Tue, Apr 02, 2019 - Page 10 News List

German banking app eyes expansion

Bloomberg

A German banking app backed by billionaires Peter Thiel and Li Ka-shing (李嘉誠) is trying to woo young consumers with free current accounts as it expands outside Europe.

In a change of strategy, N26 has decided not to offer its clients a wide range of other banking products for now, preferring to build up its international customer base first.

“Regional expansion will take precedence over product expansion,” N26 banking arm chief executive officer Markus Gunter said in an interview. “Some people claim you can’t make money from 20-year-olds, but you can if your costs are low.”

An increasing number of fintechs are putting banking services on smartphones to lure customers away from traditional lenders.

In January, N26 raised new funds ahead of a push into the US, where it hopes to win business from the likes of JPMorgan Chase & Co and Bank of America Corp.

The company, which also offers premium accounts for a fee, has 2.5 million customers in 24 European countries.

The US launch for its app is now penciled in for the middle of this year, with Brazil to follow, Gunter said.

There are no plans to expand into Asia.

N26’s effort to limit its offerings also applies to German clients.

For example, the bank no longer offers a product that lets customers invest in exchange-traded funds.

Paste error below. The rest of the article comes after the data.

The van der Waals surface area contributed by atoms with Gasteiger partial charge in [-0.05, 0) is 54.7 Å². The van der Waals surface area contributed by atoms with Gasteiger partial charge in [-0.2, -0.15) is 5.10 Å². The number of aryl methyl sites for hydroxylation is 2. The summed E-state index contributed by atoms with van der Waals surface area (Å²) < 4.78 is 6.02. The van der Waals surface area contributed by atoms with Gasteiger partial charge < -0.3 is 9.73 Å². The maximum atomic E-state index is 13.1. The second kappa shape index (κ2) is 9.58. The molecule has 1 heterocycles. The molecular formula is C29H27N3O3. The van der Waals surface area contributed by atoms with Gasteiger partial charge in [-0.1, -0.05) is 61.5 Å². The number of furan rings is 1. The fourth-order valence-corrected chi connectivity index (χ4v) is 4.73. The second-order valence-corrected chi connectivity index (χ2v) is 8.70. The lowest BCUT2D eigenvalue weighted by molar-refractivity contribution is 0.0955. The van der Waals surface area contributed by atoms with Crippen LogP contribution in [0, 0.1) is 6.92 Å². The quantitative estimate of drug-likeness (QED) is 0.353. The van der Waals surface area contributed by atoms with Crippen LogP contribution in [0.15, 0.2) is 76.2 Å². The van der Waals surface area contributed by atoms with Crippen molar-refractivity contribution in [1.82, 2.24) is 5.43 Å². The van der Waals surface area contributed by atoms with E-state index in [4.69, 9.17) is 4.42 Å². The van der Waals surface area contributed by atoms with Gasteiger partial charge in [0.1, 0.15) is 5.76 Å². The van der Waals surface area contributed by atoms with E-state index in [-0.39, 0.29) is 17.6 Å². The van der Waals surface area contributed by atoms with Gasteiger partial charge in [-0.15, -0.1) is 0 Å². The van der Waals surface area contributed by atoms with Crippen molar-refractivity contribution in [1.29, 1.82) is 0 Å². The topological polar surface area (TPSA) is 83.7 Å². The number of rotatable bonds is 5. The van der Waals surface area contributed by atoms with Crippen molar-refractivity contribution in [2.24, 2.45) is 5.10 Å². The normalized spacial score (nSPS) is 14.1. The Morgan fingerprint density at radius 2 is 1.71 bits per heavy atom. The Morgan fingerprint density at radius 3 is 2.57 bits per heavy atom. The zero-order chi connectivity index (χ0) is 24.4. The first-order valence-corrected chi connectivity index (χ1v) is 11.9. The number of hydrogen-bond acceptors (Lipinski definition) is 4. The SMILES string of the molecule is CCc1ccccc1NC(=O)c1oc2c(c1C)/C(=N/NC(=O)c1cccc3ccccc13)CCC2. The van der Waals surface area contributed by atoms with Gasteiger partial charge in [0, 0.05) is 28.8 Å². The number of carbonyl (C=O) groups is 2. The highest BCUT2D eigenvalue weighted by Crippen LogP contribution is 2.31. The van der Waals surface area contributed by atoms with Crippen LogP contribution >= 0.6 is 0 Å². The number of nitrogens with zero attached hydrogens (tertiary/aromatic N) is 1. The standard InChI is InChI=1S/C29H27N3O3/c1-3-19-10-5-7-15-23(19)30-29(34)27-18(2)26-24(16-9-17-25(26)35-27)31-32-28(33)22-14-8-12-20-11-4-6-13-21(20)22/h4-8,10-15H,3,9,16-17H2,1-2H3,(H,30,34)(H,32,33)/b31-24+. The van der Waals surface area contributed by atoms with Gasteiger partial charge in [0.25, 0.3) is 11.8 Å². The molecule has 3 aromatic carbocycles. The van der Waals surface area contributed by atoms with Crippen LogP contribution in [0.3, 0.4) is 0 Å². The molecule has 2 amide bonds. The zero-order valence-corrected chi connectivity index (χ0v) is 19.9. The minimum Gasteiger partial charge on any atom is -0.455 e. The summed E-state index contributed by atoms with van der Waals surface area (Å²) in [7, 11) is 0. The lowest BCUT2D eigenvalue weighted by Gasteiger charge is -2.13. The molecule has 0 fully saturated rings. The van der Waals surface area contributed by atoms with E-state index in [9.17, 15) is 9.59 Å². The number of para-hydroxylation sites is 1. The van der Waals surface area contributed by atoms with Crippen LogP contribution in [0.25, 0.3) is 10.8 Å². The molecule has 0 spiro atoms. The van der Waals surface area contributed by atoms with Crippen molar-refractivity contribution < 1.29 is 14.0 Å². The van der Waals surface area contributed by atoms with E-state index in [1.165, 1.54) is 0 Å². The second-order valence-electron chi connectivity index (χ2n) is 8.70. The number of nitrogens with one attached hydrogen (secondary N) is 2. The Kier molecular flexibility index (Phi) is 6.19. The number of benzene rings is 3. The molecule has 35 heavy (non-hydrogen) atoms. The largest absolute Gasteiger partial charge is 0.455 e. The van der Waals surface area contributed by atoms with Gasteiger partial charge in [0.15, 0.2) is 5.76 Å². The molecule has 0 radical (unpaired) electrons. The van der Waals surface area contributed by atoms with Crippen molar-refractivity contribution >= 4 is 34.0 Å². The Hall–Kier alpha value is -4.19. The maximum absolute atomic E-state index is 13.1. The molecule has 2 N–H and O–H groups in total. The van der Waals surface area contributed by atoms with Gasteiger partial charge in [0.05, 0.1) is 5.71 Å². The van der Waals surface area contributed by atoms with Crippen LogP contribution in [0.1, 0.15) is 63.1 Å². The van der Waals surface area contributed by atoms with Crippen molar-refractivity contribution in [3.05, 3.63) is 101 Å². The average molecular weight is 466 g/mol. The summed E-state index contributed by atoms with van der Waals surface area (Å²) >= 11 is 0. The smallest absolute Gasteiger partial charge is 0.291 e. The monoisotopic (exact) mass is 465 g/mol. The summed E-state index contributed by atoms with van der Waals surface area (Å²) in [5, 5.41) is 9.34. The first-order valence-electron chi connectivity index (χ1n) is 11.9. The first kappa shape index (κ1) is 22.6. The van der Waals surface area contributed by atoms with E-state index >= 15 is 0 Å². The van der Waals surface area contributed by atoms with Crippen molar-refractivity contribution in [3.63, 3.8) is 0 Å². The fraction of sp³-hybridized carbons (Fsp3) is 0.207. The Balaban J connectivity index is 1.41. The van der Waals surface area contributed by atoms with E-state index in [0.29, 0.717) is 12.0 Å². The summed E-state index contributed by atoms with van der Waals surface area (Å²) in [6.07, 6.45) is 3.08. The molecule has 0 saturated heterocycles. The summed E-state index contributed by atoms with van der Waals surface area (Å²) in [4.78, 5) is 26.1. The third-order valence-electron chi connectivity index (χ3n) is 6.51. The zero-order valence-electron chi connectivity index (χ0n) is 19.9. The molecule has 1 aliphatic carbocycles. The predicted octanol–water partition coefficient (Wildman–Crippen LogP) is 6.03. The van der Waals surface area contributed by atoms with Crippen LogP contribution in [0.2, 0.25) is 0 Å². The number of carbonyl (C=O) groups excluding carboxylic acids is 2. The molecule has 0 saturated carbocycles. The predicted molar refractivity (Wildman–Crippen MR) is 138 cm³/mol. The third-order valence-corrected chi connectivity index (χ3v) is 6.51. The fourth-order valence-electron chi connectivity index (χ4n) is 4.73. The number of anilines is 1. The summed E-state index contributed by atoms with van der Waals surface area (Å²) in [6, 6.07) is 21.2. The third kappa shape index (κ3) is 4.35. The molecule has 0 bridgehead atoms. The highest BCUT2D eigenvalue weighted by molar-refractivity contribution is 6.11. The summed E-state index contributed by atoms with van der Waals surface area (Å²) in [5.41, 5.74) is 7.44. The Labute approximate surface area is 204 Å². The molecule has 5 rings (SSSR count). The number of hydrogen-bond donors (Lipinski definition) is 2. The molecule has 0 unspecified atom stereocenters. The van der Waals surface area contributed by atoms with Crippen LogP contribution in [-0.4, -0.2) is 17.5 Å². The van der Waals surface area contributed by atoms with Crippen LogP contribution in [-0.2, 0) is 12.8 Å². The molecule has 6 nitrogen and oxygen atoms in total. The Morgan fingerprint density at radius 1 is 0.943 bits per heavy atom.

While N26 still provides services such as granting loans in its home market, these would not be introduced in other countries for the time being, Gunter said.

“It would be easy for others to push us out of the market if we were an attractive bank that offers all kinds of services, but is relatively small,” Gunter said.

Products that are only of interest to a few customers and are difficult to roll out across countries make little sense at the moment, he said.

The aim is to “generate market power through size,” he added.

N26’s fundraising in January valued the company at US$2.7 billion, making it one of Europe’s most valuable non-listed fintech start-ups.

It received US$300 million from investors including Singapore’s sovereign wealth fund, GIC.

“Without the recent round of financing, N26’s international expansion wouldn’t be possible,” Gunter said.

The German company is entering an increasingly crowded market for digital-only banks in the US and other markets.

Large, traditional banks, such as JPMorgan, have touted new mobile-only banking efforts as a way to combat similar offerings from start-ups.

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